Christians disagree charitably about things.  None dispute the authority of the Bible and the Apostle's Creed.  All dispute everything else (even the Catholics, as monolithic as they pretend to be).  There are instances in the Scriptures were people are clearly placed outside the faith and some where people are free to disagree.  Dr. Albert Mohler of Southern Serminary has argued for a  "theological triage" in which there are "three different levels of theological urgency, each corresponding to a set of issues and theological priorities found in current doctrinal debates."  First-order issues are those essential to Christianity, second-order issues involve organizing ourselves into denominational and church bodies, third-order issues as ones of personal preference that can arise between individuals.  First- and third-order issues are pretty obvious to most; Jesus's literal bodily resurrection is pretty clearly a first-order issue, the color of the carpet in the sanctuary a third.

On second-order issues, however, Mohler says that these "resist easy settlement by those who would prefer an either/or approach."  A hasty decision on these issues can rend the soul in knots as it can divide brother from brother.  Nevertheless, Mohler believes that heated discussions can exist on this level.

But should they?  Must they?

For example: Was Paul talking his pre- or post-conversion life in Romans 7?  Should communion be closed to un-immersed believers?  Is the penal substitutionary model of the atonement the only model?  The best?  Are those who deny it nonbelievers?  Are those who deny a forensic view of justification outside the faith, woefully misguided, or simply favoring another perspective?  Premil, postmil, amil, or premil dispensational?  How important is a "born again" experience?  Do some people become Christians by process rather than dramatic conversion?  Can Reformed epistemology or presuppositional apologists have any ground for conversing with the lost world?  How depraved is the intellect in Romans 1?  These are all important issues that get discussed at seminaries the world over and especially at my mine.  I don't deny their significance.  I must deny the obviousness of any one conclusion on these complex issues over others.  Maybe just because a debate is settled for you doesn't mean that the debate is settled for the catholic Church.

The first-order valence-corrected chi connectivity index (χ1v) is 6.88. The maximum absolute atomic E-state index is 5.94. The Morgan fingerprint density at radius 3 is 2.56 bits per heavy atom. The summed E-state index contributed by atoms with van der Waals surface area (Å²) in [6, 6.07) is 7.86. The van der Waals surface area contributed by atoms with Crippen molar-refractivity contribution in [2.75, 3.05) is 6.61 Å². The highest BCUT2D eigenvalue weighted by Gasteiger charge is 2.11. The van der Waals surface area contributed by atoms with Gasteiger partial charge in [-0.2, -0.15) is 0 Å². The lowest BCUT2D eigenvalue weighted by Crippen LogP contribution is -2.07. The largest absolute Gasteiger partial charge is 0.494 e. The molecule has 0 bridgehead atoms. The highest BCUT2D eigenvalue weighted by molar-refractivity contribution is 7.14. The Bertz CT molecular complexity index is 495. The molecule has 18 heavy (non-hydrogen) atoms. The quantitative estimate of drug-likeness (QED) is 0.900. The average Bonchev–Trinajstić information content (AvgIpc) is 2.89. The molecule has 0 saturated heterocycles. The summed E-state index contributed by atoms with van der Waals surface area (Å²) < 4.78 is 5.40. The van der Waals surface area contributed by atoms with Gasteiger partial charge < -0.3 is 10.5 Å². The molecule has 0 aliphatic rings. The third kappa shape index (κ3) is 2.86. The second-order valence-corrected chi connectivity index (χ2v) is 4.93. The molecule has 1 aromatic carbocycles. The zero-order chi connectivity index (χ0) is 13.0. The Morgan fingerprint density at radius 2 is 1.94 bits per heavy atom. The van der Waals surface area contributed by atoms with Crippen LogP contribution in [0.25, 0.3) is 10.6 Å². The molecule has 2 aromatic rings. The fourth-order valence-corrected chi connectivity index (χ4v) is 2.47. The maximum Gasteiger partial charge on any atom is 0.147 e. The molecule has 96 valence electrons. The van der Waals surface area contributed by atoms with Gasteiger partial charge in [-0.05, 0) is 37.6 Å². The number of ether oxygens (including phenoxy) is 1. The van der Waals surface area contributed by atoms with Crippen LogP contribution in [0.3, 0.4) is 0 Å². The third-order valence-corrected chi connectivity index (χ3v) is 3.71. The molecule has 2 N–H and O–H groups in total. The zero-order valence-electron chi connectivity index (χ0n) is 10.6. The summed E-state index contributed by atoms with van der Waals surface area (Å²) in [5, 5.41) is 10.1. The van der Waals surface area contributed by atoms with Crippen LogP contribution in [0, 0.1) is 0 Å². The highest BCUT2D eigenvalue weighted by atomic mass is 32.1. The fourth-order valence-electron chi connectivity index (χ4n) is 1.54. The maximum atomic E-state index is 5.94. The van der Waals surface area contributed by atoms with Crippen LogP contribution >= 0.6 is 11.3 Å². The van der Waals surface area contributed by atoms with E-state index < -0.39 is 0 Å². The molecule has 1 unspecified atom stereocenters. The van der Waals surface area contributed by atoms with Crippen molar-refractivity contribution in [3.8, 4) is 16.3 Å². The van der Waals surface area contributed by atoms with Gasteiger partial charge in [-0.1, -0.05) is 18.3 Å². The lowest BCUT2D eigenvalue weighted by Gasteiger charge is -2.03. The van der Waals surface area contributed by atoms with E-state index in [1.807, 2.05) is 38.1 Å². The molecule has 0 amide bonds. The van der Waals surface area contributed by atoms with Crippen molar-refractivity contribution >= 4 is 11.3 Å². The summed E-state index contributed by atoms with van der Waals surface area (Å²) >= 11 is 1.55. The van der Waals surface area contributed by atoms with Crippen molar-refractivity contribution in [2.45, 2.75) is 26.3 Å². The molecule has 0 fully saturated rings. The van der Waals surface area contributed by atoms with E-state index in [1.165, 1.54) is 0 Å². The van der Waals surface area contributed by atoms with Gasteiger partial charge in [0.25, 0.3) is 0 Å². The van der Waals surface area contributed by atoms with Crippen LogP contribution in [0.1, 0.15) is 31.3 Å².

Taking a stand is one thing.  What I have grown to revile is how uncharitable many of my peers are on these second-tier issues.  They speak with the prejudice of scientists.  "The facts are plain for any who would see.  Those who don't either fail to understand or deny it to indulge their power and selfishness."  Is this not the great straw man Reformed theology builds?  (I speak here as the cranky insider or the gadfly.)  Is their no room in our doctrine of the perspicuity (for laymen: "clarity" or "obviousness") of Scripture to say that it's not all equally clear?

Perhaps the more serious failure is the Reformed anxiety toward mystery and paradox.  Holding two things in tension is easy for the poet, the artist, the child.  It is nigh-impossible for the empiricist, the activist, the adult.  Physicists have come to agree that light exists as a wave and as a particle.  Do you think experimental physicists will ever live comfortably in that tension?  Yet even they seem to know that light primarily as wave or primarily as particle is no basis for partisanship.

And ultimately isn't this the luxury of men whose world extends scarcely beyond the walls of a seminary library in seminary-churches in a seminary city?  Perhaps the arrows we fire marked "Natural Theology" or "Regulative Principle" fly so true because no enemy bashes at the gates with the troubles of real people in real trouble.  Warlike men may mistake a friend for a foe if their blood lust cannot be directed again a true Enemy.  Woe to the men who choose too many hills to die on.  They may find Moscow aflame and the walk home cold indeed.